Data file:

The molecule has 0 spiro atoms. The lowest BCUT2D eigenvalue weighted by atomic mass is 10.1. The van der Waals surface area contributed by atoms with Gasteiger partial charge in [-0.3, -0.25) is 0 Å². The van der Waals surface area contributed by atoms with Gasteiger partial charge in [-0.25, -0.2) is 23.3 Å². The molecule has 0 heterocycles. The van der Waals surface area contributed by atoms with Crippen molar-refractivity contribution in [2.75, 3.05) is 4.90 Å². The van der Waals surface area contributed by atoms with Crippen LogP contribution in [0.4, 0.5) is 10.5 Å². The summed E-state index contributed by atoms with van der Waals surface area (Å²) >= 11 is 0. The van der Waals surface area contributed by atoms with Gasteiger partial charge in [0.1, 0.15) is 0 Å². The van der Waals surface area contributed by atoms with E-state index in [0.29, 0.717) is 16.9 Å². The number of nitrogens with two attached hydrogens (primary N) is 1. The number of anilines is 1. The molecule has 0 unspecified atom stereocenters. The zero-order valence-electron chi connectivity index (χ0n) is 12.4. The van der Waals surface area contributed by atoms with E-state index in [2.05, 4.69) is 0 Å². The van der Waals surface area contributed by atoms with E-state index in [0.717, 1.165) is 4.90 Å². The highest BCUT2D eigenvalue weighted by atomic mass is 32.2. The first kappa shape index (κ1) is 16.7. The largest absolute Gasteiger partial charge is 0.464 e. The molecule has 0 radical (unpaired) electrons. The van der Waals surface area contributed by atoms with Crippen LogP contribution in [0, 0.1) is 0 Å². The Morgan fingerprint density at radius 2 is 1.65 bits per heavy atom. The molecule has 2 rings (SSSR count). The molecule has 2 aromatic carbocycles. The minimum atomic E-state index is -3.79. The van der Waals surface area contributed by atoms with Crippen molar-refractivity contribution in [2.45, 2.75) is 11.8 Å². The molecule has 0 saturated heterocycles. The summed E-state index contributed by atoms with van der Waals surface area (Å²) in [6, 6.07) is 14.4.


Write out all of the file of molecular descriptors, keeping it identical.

The molecule has 0 spiro atoms. The lowest BCUT2D eigenvalue weighted by atomic mass is 10.1. The van der Waals surface area contributed by atoms with Gasteiger partial charge in [-0.3, -0.25) is 0 Å². The van der Waals surface area contributed by atoms with Gasteiger partial charge in [-0.25, -0.2) is 23.3 Å². The molecule has 0 heterocycles. The van der Waals surface area contributed by atoms with Crippen molar-refractivity contribution in [2.75, 3.05) is 4.90 Å². The van der Waals surface area contributed by atoms with Crippen LogP contribution in [0.4, 0.5) is 10.5 Å². The summed E-state index contributed by atoms with van der Waals surface area (Å²) >= 11 is 0. The van der Waals surface area contributed by atoms with Gasteiger partial charge in [0.1, 0.15) is 0 Å². The van der Waals surface area contributed by atoms with E-state index in [0.29, 0.717) is 16.9 Å². The number of nitrogens with two attached hydrogens (primary N) is 1. The number of anilines is 1. The molecule has 0 unspecified atom stereocenters. The zero-order valence-electron chi connectivity index (χ0n) is 12.4. The van der Waals surface area contributed by atoms with E-state index in [2.05, 4.69) is 0 Å². The van der Waals surface area contributed by atoms with E-state index in [0.717, 1.165) is 4.90 Å². The highest BCUT2D eigenvalue weighted by atomic mass is 32.2. The first kappa shape index (κ1) is 16.7. The largest absolute Gasteiger partial charge is 0.464 e. The molecule has 0 radical (unpaired) electrons. The van der Waals surface area contributed by atoms with Crippen LogP contribution in [0, 0.1) is 0 Å². The Morgan fingerprint density at radius 2 is 1.65 bits per heavy atom. The molecule has 2 rings (SSSR count). The molecule has 2 aromatic carbocycles. The minimum atomic E-state index is -3.79. The van der Waals surface area contributed by atoms with Crippen molar-refractivity contribution in [2.45, 2.75) is 11.8 Å². The molecule has 0 saturated heterocycles. The summed E-state index contributed by atoms with van der Waals surface area (Å²) in [6, 6.07) is 14.4.